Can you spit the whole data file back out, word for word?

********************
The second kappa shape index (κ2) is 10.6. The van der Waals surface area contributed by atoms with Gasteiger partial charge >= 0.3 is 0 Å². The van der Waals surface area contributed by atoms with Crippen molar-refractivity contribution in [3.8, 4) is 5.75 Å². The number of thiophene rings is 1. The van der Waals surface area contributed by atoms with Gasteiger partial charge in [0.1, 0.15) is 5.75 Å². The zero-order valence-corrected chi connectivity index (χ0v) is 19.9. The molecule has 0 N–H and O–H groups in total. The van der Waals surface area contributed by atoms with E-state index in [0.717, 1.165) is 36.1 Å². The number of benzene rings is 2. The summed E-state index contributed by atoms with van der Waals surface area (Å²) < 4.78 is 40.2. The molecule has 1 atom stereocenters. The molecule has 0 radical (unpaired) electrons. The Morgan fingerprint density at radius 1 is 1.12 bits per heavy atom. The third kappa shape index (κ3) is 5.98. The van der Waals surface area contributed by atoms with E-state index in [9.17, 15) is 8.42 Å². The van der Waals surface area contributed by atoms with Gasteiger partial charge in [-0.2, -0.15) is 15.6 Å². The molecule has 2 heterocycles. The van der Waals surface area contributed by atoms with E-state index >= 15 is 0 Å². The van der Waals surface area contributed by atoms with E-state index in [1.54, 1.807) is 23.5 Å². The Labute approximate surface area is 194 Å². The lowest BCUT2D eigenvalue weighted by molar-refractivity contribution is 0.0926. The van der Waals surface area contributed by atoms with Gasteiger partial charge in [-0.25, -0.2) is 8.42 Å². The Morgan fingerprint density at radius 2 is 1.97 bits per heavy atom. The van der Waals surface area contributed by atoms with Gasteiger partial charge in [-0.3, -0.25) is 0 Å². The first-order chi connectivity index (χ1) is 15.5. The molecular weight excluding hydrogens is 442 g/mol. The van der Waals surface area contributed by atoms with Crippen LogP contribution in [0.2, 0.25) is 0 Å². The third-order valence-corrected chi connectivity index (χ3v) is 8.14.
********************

The second kappa shape index (κ2) is 10.6. The van der Waals surface area contributed by atoms with Gasteiger partial charge >= 0.3 is 0 Å². The van der Waals surface area contributed by atoms with Crippen molar-refractivity contribution in [3.8, 4) is 5.75 Å². The number of thiophene rings is 1. The van der Waals surface area contributed by atoms with Gasteiger partial charge in [0.1, 0.15) is 5.75 Å². The zero-order valence-corrected chi connectivity index (χ0v) is 19.9. The molecule has 0 N–H and O–H groups in total. The van der Waals surface area contributed by atoms with E-state index in [0.717, 1.165) is 36.1 Å². The number of benzene rings is 2. The summed E-state index contributed by atoms with van der Waals surface area (Å²) < 4.78 is 40.2. The molecule has 1 atom stereocenters. The molecule has 0 radical (unpaired) electrons. The Morgan fingerprint density at radius 1 is 1.12 bits per heavy atom. The third kappa shape index (κ3) is 5.98. The van der Waals surface area contributed by atoms with E-state index in [9.17, 15) is 8.42 Å². The van der Waals surface area contributed by atoms with Gasteiger partial charge in [-0.2, -0.15) is 15.6 Å². The molecule has 2 heterocycles. The van der Waals surface area contributed by atoms with E-state index >= 15 is 0 Å². The van der Waals surface area contributed by atoms with E-state index in [1.54, 1.807) is 23.5 Å². The Labute approximate surface area is 194 Å². The lowest BCUT2D eigenvalue weighted by molar-refractivity contribution is 0.0926. The van der Waals surface area contributed by atoms with Gasteiger partial charge in [-0.25, -0.2) is 8.42 Å². The Morgan fingerprint density at radius 2 is 1.97 bits per heavy atom. The van der Waals surface area contributed by atoms with Gasteiger partial charge in [-0.3, -0.25) is 0 Å². The first-order chi connectivity index (χ1) is 15.5. The molecular weight excluding hydrogens is 442 g/mol. The van der Waals surface area contributed by atoms with Crippen LogP contribution in [0.2, 0.25) is 0 Å². The third-order valence-corrected chi connectivity index (χ3v) is 8.14.